If you enjoy photography, you are probably familiar with Flickr. It is one of the largest and best known photo sharing sites. In fact, Flickr was one of the pioneers of Web 2.0.

But, as with all things web, the sheer volume of content can make it hard to find what you need.

Say you are a travel agent. A simple Flickr search for an “ocean sunset” returns over 165,000 hits. Can you use all of those pictures in a You Tube video promoting your vacation package to Hawaii? Some of them? None of them? Who has time to sort through the licenses on 165,000 photographs?

If you add just two simple parameters to your Flickr search, you’ll not only narrow the search down to freely shared photos, you’ll find exactly those photos that are available for commercial use.

The video below shows you how:

Royalty Free Background Music

One of the best ways to give your screencast or You Tube video some polish is to add a background music track. It is also one of the quickest ways to add a big line item to your budget – or to get into trouble down the road – since music is copyrighted and needs to be licensed for public use.

If you are a musician, you can create your own background music with applications like Sony’s Cinescore or Acid Music Studio For those of us without that gift, the alternative is Royalty Free music, which is also sometimes known as Buy Out music.

Buy Out music is all over the web – but much of it is of doubtful legality, so buy from a reputable source. Bootleggers will buy a music collection and then resell it – in violation of the license. Although you bought the collection with the best of intentions, you could find yourself saddled with additional licensing payments that far exceed any savings you got from buying the cheap download.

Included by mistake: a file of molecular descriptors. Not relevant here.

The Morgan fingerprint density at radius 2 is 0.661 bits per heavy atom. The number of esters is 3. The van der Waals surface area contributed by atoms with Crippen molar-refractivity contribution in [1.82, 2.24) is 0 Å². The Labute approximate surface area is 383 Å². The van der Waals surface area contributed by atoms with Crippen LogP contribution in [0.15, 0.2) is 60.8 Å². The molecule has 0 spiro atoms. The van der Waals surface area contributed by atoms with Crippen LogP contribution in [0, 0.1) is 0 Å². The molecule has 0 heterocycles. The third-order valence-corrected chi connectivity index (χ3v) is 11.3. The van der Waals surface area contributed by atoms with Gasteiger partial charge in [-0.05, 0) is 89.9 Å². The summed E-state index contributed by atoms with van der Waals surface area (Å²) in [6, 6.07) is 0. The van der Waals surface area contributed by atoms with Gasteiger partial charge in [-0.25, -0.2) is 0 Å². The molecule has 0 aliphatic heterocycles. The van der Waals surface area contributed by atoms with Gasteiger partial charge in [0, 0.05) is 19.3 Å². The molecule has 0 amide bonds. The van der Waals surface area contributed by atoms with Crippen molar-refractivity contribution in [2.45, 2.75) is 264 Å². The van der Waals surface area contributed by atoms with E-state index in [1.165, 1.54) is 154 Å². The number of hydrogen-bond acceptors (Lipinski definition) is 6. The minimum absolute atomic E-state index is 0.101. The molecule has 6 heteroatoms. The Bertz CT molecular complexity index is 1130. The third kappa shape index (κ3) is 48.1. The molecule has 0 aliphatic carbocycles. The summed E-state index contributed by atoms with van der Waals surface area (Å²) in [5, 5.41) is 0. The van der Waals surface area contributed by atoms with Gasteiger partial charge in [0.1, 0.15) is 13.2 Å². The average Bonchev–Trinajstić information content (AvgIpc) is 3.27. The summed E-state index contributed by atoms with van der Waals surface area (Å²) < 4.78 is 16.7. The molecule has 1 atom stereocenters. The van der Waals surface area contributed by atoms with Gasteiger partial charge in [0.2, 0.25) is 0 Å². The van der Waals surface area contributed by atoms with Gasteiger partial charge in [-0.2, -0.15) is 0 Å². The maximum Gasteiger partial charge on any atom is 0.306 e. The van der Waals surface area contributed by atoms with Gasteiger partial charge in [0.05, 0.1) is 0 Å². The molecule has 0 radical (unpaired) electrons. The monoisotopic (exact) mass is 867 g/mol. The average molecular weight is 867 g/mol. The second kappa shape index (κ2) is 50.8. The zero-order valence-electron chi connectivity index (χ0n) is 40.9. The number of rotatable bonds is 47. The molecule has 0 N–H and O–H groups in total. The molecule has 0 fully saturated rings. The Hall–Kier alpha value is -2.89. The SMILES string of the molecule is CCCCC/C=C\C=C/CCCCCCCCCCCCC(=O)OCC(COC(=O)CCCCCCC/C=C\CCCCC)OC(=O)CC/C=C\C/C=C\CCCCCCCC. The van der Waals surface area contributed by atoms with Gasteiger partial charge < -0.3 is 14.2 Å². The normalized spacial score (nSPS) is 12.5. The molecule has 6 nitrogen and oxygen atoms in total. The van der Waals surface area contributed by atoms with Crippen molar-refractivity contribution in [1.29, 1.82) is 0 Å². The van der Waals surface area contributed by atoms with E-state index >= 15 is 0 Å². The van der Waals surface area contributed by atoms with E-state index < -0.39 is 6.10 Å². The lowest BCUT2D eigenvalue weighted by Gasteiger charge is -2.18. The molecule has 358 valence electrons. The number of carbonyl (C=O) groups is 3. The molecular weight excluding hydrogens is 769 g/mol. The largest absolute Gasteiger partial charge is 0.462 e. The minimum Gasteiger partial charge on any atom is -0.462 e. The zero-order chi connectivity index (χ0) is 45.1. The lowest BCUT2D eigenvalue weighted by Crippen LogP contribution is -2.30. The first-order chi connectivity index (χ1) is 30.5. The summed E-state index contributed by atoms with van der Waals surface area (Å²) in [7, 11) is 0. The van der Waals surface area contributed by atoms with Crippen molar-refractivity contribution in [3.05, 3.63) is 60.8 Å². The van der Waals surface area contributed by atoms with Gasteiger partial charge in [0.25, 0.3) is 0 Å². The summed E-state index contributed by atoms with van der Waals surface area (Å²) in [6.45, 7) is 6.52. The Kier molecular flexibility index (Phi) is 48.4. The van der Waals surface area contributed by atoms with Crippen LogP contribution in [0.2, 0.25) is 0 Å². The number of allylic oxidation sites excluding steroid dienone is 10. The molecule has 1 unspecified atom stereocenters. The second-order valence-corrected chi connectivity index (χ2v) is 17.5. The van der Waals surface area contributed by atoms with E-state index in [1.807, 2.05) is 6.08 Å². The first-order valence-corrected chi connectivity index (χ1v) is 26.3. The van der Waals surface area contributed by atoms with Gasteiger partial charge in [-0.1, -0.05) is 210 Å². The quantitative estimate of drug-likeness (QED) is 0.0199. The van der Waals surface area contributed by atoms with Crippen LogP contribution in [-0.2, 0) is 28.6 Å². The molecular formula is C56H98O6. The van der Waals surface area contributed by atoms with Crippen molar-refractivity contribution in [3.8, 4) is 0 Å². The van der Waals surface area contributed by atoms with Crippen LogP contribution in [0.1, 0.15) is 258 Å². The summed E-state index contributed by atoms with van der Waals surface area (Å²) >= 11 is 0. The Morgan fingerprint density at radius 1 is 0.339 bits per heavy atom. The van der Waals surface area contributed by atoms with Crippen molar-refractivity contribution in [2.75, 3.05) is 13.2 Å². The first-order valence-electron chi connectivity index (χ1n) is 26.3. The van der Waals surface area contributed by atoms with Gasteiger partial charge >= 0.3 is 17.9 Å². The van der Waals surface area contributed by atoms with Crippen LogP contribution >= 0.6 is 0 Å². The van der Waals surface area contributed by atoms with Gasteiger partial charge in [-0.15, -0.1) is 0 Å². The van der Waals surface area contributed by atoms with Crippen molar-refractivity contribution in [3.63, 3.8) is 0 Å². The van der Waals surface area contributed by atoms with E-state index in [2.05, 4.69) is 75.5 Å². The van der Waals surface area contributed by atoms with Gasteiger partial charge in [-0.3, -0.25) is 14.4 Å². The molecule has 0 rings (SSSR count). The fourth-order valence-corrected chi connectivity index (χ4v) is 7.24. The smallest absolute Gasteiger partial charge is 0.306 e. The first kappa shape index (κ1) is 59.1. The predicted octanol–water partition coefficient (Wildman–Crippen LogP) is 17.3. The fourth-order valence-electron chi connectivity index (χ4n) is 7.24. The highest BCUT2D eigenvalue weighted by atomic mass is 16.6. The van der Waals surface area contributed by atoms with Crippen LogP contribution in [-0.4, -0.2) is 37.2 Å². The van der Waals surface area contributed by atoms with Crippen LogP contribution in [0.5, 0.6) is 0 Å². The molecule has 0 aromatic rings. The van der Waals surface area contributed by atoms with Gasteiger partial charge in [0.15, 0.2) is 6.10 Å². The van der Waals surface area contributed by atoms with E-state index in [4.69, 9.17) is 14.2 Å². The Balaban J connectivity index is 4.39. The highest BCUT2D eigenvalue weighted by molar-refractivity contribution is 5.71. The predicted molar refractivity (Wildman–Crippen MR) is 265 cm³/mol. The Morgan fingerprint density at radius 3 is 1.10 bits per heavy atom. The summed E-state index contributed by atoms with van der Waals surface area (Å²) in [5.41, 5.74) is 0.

What’s the solution? Buy from someone you trust.

One of the best sources of royalty free, buy out music is Digital Juice’s Stack Traxx. These innovative background music DVDs come with multiple lengths for each track – usually 10 seconds, 30 seconds, 1 minute, and full length (around 3 minutes). Each volume has between 20 and 40 tracks. The tracks are all recorded in layers. If you use Digital Juice’s free Juicer software, you can easily separate and split off layers.

For instance, if the strings in “Hero’s Journey” are exactly what you need for the introduction to your video, but the drums are all wrong – you can just turn off the drums with a single mouse click.

Would you like to experiment or learn more? Digital Juice offers about a dozen tracks for free – all you need to do is register.

I’d suggest you give a listen to these tracks and see if they suit your production:

It won’t cost you a penny to give these sounds a try. And your videos will instantly gain a professional edge. If you create and post a video using this tip – please post a link in the comments. We’d love to see it!